Sports stars and community heroes hailed

By Annie Davidson, James Hore, Graham Dines and David LennardCOMMUNITY stalwarts and sports stars from East Anglia are celebrating this morning after being named in the Queen's New Year's Honours list.

By Annie Davidson, James Hore, Graham Dines and David Lennard

COMMUNITY stalwarts and sports stars from East Anglia are celebrating this morning after being named in the Queen's New Year's Honours list.

Jason Leonard, one of England's rugby heroes from the World Cup, has now added an OBE to the MBE he already held.

The Harlequin prop's father, Frank, who lives in Clacton, said he was extremely proud of his son.


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Speaking with his son's World Cup winner's medal by his side, Frank Leonard added: “We are so proud, he has got the MBE and now has gone further.

“He phoned to say he was getting the OBE and he is well happy. Of course it will be nice if we can all get down to the palace again - it's really nice, we saw the Queen, but did not meet her.

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“He is so committed, he trains every day of the year, including Christmas Day, and still enjoys his rugby so much. He told me the say he stops enjoying his rugby will be the day he quits.”

The honour ends a fantastic year for Jason Leonard, who became the most capped rugby player of all time with his appearance against France during the semi-final of the World Cup.

Fellow rugby World Cup winner, flanker Martin Corry, whose wife, Tara, comes from Ixworth and who was married two years ago at St Edmundsbury Cathedral, was also given an MBE.

The sporting theme continued with an MBE for Witham swimmer James Gibson, who won a gold medal in the 50-metre breaststroke at this year's World Championships.

Gerald Wallington-Hayes was given an MBE for services to the community in Harwich after more than 25 years of voluntary work.

Mr Wallington-Hayes, of Highfield Avenue, Dovercourt, is chairman of Harwich Crime Prevention Panel and district co-ordinator for the Neighbourhood Watch after helping found it locally in 1982.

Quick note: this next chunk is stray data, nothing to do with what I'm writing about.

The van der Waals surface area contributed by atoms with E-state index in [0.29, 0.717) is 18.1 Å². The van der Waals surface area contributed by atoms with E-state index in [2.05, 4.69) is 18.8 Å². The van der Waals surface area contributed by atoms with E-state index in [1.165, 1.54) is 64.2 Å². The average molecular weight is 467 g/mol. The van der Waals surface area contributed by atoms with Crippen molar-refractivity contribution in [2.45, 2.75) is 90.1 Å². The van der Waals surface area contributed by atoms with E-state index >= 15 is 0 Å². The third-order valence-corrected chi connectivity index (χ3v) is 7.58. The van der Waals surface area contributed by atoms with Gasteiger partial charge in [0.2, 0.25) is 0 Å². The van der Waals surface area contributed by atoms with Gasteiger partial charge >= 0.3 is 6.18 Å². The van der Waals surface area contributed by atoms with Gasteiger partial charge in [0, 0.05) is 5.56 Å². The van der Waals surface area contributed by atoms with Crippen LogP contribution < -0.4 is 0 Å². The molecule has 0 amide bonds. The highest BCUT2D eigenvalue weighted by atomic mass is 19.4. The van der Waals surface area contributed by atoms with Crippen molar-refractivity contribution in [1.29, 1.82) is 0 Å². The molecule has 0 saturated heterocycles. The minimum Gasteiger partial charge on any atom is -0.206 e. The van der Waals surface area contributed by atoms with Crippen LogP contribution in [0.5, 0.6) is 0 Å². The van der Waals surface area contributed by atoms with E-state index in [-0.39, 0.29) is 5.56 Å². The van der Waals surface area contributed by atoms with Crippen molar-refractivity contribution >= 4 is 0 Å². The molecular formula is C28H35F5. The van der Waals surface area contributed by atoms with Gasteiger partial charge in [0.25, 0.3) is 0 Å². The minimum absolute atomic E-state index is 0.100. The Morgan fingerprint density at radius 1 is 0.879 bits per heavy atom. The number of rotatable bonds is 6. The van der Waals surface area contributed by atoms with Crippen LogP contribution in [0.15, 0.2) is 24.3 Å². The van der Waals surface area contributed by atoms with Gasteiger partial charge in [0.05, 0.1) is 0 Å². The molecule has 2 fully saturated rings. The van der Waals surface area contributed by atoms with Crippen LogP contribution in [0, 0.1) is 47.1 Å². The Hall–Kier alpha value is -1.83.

As president of Harwich and Dovercourt Gardening Club, Mr Wallington-Hayes was instrumental in bringing the BBC radio programme, Gardeners' Question Time, to Harwich - although there was a 25-year gap between his first request and the subsequent visit.

A former purser in the Merchant Navy, Mr Wallington-Hayes, 73, has also volunteered for the North Essex Mental Health Partnership since 1976, is honorary vice-president of Harwich and Dovercourt Cricket Club and vice-president of the town's swimming club.

Mr Wallington-Hayes, who has been married to Peggy for 51 years and who has two children and four grandchildren, said: “It is an honour and a privilege.

“I accept it as a reward for the kind of work I have been doing since 1975. I can only assume the police nominated me as I do a lot of work with them.”

Inspector Cheryl Callow, of Braintree police, was celebrating being awarded the Queen's Police Medal.

Insp Callow, 44, who has been in the force for 26 years, said she was “overwhelmed” and burst into tears when she opened the letter containing the good news.

“I am obviously very, very pleased and truly honoured. It is wonderful news,” she added.

Insp Callow, who lives with her partner of 18 years Moira Owers, an inspector in Dunmow, has worked on hate crime, gay and transexual issues and a review of the training programme for probationary police officers.

Insp Callow, who lives near Chelmsford, said she dedicated the medal to her parents, Ray and Betty, and Moira, and added she had been supported by her colleagues.

“I don't think the award is just for one person, it is for the service that you serve,” she said.

More than 40 years' work for the environment have resulted in an MBE for Patrick Ripton of Collingwood Road, Witham.

Mr Ripton, 62, began work for the Essex River Board in 1959, which is now known as the Environment Agency, and works mainly in pollution control as an environment protection officer.

“It is good to have the recognition of that sort. I have always worked with a wide range of people and been dedicated and enthusiastic in what is quite a difficult job, but an interesting job,” he said.

“I have loved every minute of it. When it comes down to it, it is about protecting the environment and protecting people.”

Father-of-four Michael Littlewood who celebrated his 53rd birthday yesterday received an OBE in the honours list.

Mr Littlewood, from Chelmsford, works as a group manager for the Department for Constitutional Affairs and is responsible for the county and crown courts in Essex, Suffolk, Norfolk, Cambridgeshire, Hertfordshire and Bedfordshire.

He said it was a “big surprise and a big honour” to be given the OBE for services to the Department for Constitutional Affairs.

“It is a job I enjoy and an interesting department to work in. I really appreciate it and am very honoured. Hopefully, it is a mark of the contribution I have tried to make to the court service over 36 years,” added Mr Littlewood.

Peter Clements, 63, from West Mersea, was awarded an MBE for his services to the community.

The insurance broker said he wished the award could be given jointly because he would share it with his wife Elizabeth.

Mr Clements was the man behind the creation of the Mersea Centre in the 1980s - a vital community resource that holds salsa classes, drama groups, bingo, the bridge club and squash to name just a few.